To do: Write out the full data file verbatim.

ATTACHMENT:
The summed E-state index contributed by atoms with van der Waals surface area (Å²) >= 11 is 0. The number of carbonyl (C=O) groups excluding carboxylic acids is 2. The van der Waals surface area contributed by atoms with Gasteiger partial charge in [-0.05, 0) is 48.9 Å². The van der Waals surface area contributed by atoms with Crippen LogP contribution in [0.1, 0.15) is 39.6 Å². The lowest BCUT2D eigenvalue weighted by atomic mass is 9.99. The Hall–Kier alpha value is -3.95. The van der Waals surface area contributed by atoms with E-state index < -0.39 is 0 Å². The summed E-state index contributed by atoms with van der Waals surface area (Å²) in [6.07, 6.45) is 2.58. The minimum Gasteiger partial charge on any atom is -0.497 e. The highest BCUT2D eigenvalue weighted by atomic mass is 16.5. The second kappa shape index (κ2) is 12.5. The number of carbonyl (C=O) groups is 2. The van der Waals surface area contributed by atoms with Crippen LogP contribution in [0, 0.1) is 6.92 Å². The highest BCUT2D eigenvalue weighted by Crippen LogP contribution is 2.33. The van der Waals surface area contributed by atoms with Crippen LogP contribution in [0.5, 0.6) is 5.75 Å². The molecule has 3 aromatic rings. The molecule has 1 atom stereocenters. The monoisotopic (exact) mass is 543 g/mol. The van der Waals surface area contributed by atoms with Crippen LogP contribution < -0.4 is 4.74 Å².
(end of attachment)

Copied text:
The summed E-state index contributed by atoms with van der Waals surface area (Å²) >= 11 is 0. The number of carbonyl (C=O) groups excluding carboxylic acids is 2. The van der Waals surface area contributed by atoms with Gasteiger partial charge in [-0.05, 0) is 48.9 Å². The van der Waals surface area contributed by atoms with Crippen LogP contribution in [0.1, 0.15) is 39.6 Å². The lowest BCUT2D eigenvalue weighted by atomic mass is 9.99. The Hall–Kier alpha value is -3.95. The van der Waals surface area contributed by atoms with E-state index < -0.39 is 0 Å². The summed E-state index contributed by atoms with van der Waals surface area (Å²) in [6.07, 6.45) is 2.58. The minimum Gasteiger partial charge on any atom is -0.497 e. The highest BCUT2D eigenvalue weighted by atomic mass is 16.5. The second kappa shape index (κ2) is 12.5. The number of carbonyl (C=O) groups is 2. The van der Waals surface area contributed by atoms with Crippen LogP contribution in [0, 0.1) is 6.92 Å². The highest BCUT2D eigenvalue weighted by Crippen LogP contribution is 2.33. The van der Waals surface area contributed by atoms with Crippen LogP contribution in [0.5, 0.6) is 5.75 Å². The molecule has 3 aromatic rings. The molecule has 1 atom stereocenters. The monoisotopic (exact) mass is 543 g/mol. The van der Waals surface area contributed by atoms with Crippen LogP contribution < -0.4 is 4.74 Å².